The magic bullet perspective is only intensified through cultivated research which is another highly discussed issue in the film. Disney is a huge part of children’s lives and with the massive monopoly over children, many will be very deeply connected to these animated films and take many lessons away from what they see. Dr. Justin Lewis shows how widespread Disney is and explains that these stories will be the stories that form a child’s imaginary world. Disney has immense power all over the world and this shows how critical it is to understand the impact these stories are causing. Dr. Alvin Poussaint furthered these claims by explaining how children were raised on Disney for many generations and is becoming part of American culture in terms of identity. The film interviewed college students and showedg the influence Disney stories have had on them. First Marc Nowak recited an entire Disney song that he loved as a child, Meaghan Sinclair talked about all the fond memories she has, and Nicole Gagerges claimed that the first Disney film she ever saw was before she could talk. These examples show how often these films are presented to the youth of America and have impacted them for the rest of their live. Marc Nowak would have had to have seen “The Little Mermaid” countless times to be able to sing the entire scene from memory. Singing a Disney song may not be harmful but when connected to the other themes that play a crucial part of these animated films, one can easily see how detrimental it could be for children to be exposed to these motifs time and time again.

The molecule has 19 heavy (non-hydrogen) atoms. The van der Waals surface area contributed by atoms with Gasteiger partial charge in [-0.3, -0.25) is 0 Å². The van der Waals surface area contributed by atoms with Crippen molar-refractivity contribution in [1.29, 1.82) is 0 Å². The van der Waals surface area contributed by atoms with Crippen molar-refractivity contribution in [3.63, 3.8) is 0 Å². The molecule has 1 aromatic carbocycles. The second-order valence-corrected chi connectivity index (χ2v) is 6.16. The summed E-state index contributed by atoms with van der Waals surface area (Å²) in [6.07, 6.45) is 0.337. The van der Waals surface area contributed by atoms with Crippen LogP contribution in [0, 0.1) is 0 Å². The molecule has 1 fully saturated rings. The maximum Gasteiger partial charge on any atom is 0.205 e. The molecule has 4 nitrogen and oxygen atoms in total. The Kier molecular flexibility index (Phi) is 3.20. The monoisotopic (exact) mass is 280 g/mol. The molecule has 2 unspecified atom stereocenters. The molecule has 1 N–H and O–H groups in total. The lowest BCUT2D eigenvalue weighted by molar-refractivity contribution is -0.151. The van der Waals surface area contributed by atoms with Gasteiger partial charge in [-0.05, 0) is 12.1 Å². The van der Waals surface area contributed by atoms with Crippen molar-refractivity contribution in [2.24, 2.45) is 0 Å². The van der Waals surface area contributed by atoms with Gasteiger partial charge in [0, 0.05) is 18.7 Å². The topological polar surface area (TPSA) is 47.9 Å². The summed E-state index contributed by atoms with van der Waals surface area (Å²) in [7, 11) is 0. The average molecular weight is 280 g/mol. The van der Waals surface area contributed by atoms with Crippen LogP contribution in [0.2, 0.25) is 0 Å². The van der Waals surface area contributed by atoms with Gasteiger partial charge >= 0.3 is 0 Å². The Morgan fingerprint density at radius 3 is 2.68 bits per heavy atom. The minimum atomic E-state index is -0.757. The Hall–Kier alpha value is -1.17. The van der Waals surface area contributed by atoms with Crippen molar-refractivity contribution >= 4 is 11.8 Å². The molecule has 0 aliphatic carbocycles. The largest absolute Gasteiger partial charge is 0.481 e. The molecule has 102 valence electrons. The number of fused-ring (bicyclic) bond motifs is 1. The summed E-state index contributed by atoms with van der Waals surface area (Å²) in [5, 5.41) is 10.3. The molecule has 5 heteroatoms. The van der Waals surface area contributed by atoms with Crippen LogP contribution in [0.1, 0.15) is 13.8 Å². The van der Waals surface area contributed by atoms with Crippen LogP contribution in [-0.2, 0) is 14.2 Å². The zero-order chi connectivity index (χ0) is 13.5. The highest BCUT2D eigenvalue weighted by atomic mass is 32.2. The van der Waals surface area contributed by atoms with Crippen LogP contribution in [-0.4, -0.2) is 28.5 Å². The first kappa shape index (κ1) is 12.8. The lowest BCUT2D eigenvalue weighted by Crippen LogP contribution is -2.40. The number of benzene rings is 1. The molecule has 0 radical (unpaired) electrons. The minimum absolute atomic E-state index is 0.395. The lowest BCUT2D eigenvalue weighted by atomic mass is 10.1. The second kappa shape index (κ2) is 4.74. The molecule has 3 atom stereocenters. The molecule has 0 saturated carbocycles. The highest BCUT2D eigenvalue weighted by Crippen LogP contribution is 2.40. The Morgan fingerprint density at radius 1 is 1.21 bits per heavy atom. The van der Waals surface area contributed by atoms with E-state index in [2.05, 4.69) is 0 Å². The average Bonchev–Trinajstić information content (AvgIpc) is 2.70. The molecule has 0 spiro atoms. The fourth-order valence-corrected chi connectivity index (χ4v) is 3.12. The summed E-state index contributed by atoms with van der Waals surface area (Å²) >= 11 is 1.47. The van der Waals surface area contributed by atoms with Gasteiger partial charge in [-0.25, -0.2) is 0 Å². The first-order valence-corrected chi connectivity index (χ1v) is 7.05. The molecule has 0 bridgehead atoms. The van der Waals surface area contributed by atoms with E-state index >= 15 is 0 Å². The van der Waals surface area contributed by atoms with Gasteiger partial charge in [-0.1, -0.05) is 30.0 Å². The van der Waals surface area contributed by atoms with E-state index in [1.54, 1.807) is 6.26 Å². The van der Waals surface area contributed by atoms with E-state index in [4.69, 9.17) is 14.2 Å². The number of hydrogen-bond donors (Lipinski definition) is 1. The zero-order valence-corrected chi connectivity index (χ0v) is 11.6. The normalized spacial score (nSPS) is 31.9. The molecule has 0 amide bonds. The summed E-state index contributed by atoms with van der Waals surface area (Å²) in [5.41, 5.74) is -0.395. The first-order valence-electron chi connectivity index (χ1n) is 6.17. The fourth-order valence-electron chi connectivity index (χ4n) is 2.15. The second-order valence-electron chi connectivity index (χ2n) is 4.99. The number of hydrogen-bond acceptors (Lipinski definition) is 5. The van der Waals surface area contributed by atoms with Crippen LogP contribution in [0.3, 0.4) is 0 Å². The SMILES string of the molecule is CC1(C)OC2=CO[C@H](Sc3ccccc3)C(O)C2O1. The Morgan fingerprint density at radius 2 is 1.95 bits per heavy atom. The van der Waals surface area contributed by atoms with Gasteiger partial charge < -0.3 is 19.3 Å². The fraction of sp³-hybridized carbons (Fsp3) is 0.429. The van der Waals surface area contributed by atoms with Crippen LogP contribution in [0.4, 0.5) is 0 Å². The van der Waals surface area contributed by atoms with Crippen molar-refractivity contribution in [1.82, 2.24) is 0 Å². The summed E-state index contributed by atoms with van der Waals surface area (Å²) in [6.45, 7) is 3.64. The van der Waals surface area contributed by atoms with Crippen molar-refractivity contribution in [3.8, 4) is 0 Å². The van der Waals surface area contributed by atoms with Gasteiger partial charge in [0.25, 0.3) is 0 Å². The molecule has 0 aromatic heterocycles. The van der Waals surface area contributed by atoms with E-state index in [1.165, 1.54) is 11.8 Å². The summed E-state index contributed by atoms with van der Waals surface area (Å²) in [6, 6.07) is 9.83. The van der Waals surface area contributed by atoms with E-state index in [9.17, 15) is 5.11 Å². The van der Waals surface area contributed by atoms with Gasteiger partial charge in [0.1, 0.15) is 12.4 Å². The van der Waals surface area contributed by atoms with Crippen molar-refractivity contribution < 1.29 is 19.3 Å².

Saturday, November 30, 2013
Online Assignment 3_Rykoskey
The “Mickey Mouse Monopoly” goes into great detail about the impact Disney films have on our youth. One of the major themes presented was the Magic Bullet Perspective. Dr. Gail Dines expresses concern about the role woman play in Disney films mainly because of the “highly sexualized female bodies” with common traits of a “tiny waste, big breasts and fluttering eyelashes.” These films she concludes are “constructing notions about what femininity is.” Dr. Diane Levin furthers this theme by showing how children fail to think about how the representations don’t look like people in real life. They don’t make comparisons and this shapes kid’s image about how they are going to look. Examples are shown through a scene from “Aladdin” where Jasmin becomes a seductress to distract the bad guy and through “Tarazan” where the girl needs to be rescued by a male. It shows how females are taught at a young age that they need to use their bodies in a fashion not always appropriate in real life in addition to the fact that females lack the ability to save their own lives. This translates to real life as shown in a clip from “The Mirror Project” where a young girl is acting out the seductress role presented in many of the Disney films she has likely indulged in many times.